LOUISVILLE, Ky. — Louisville Metro Police Chief Erika Shields is firing Kyle Meany after a pre-termination meeting she had with him Friday. Meany, one of the four Louisville Metro Police Department (LMPD) officers charged by the U.S. Department of Justice in a probe of Breonna Taylor’s death.

What You Need To Know

  • LMPD Chief Erika Shields cited the multiple federal charges Meany faces as reason for his termination

  • Shields had notified Meany of the process in a pre-termination letter immediately after the DOJ announced the charges against him

  • Kelly Goodlett, another officer involved in the probe, resigned rather than face termination

  • The DOJ is conducted two separate investigations — a Civil Rights investigation and a 'pattern or practice' investigation

Shields announced the termination in a statement provided to Spectrum News, citing the federal charges Meany faces as grounds for termination.

“I fully respect the judicial process and realize Sgt. Meany has yet to be heard before a jury of his peers. That being said, he is facing multiple federal charges after a lengthy investigation by the DOJ,” she said. Though Shields acknowledged that the judicial process has yet to play out, she defended her decision, saying, “As an employer, the character of our organization is paramount and it is not reasonable to expect continued employment under such conditions.”

“I made the decision to terminate Sgt. Kyle Meany after careful consideration and not with ease,” she said in her statement.

Shields began the process of terminating both Meany and Kelly Goodlett, another officer charged in the probe, immediately after Attorney General Merrick Garland announced federal charges on Aug. 4.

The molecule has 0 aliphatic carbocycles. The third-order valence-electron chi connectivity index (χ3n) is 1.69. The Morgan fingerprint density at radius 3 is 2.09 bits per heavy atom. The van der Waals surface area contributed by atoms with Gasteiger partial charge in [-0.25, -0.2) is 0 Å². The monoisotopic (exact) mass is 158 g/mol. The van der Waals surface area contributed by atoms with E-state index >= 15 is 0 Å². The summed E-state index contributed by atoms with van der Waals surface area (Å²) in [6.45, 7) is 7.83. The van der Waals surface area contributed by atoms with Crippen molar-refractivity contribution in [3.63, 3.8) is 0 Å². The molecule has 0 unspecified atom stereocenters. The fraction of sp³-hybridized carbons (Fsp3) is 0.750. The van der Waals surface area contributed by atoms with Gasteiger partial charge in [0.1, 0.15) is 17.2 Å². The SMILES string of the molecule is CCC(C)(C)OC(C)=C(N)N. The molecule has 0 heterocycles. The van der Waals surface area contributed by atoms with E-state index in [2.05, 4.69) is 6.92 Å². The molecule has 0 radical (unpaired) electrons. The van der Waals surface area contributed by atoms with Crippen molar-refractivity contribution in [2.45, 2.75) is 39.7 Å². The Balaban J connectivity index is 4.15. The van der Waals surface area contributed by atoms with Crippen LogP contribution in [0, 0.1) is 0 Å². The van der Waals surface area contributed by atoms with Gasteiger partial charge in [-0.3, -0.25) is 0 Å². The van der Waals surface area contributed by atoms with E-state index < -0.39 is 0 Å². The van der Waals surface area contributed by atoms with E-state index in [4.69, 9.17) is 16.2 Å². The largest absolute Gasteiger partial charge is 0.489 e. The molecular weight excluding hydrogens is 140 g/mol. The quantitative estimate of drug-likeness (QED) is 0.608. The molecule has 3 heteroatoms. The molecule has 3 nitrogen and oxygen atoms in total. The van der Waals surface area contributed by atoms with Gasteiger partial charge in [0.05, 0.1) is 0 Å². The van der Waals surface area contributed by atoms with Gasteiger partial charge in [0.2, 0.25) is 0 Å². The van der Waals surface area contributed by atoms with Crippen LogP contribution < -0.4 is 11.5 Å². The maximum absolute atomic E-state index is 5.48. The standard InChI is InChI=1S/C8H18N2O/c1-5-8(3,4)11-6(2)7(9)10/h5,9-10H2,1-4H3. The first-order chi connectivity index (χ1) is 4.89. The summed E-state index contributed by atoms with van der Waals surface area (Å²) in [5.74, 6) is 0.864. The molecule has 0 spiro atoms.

Meany, 35, along with former officers Brett Hankison and Joshua Jaynes, are facing federal indictments as the FBI investigates the circumstances surrounding Breonna Taylor’s death after the execution of a no-knock warrant by LMPD.

Goodlett resigned from LMPD on Aug. 5, rather than face termination. She was not indicted but charged on information, and is expected to plead guilty to falsifying a search warrant and filing a false report to cover it up.

Federal prosecutors allege Meany, Jaynes and Goodlett conspired to cover up lies on the search warrant that was issued to justify the deadly no-knock raid on March 13, 2020.

Hankison, who was dismissed from the department in 2020, was one of the officers at Taylor’s door and one of three who fired shots that night. He was acquitted by a jury of state charges of wanton endangerment earlier this year in Louisville.

The first indictment — charging Jaynes and Meany in connection with the allegedly false warrant — contains four counts. The second indictment — against Hankison — includes two civil rights charges alleging that Hankison willfully used unconstitutionally excessive force, while acting in his official capacity as an officer, when he fired his service weapon into Taylor’s apartment through a covered window and covered glass door. 

The DOJ is conducting two separate investigations — a Civil Rights investigation in Breonna Taylor’s death and a broader ‘pattern or practice’ investigation into LMPD as a whole.